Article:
Western Screech-Owls readily accept artificial nesting cavities, which means you can attract them to your backyard by setting up nest boxes.
Northern Saw-whet Owl
Scientific name: Aegolius acadicus
Northern Saw-whet Owl call:
(Recording source: Lance A. M. Benner, XC546885, www.xeno-canto.org/546885)
The sound recording above is of the territorial song of a Northern Saw-whet Owl.
This is another small owl species that’s hardly larger than a pint. These owls are hard to see, but they are easy to detect if you listen for their characteristic too-too-too call at night.
Northern Saw-whet Owls are regular breeding birds in northern California, and also show up in more southern parts of the state during winter.
In some years these birds erupt southwards during winter, and can be seen far south of their normal range.
They nest in tree cavities, but also readily accept man made nest boxes. So if you have a large garden with mature trees, it’s worth putting up a nest box well before the nesting season.
Northern Pygmy Owl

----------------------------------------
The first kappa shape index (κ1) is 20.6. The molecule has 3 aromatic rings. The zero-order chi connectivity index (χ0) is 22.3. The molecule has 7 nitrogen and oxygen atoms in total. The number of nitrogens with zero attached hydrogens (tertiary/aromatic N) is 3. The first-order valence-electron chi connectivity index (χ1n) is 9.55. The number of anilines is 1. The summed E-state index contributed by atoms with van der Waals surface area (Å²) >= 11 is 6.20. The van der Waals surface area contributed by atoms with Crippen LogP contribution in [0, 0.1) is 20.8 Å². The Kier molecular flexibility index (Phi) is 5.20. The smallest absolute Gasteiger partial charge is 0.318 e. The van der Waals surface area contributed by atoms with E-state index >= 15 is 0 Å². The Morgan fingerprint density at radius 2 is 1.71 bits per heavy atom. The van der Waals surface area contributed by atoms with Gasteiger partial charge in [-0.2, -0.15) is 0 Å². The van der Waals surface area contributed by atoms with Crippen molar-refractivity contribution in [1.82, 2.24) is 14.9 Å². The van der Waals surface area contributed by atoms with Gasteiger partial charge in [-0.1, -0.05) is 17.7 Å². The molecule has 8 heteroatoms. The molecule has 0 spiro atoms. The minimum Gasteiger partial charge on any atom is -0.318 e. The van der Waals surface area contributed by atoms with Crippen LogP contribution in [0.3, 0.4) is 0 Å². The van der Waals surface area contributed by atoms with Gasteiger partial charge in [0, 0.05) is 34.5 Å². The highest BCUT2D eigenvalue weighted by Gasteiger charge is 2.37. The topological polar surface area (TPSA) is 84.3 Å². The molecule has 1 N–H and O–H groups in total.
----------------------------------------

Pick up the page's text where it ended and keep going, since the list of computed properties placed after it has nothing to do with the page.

Scientific name: Glaucidium californicum
(Recording source: Lance A. M. Benner, XC527715, www.xeno-canto.org/527715)
The sound recording above is of the territorial song of a Northern Pygmy Owl.
The Northern Pygmy Owl is the smallest owl found in California. But while it may be tiny, it is an aggressive hunter that regularly catches songbirds as large as itself.
This owl likes to hunt during the day. It perches in a hidden spot, and dashes out if a songbird should venture close to it.
When songbirds spot a Pygmy Owl, they will gang up on and mob the owl until it gives up and flies away.
Since Northern Pygmy Owls are usually hard to spot, the best way to find them is by paying attention to mobbing songbirds, and use them as your guide.
Scientific name: Psiloscops flammeolus
Flammulated Owl call:
(Recording source: Lance A. M. Benner, XC553927, www.xeno-canto.org/553927)
The sound recording above is of the territorial song of a Flammulated Owl.
The Flammulated Owl is a breeing bird in central California, and also occurs in a few scattered populations in northern and southeastern parts of the state.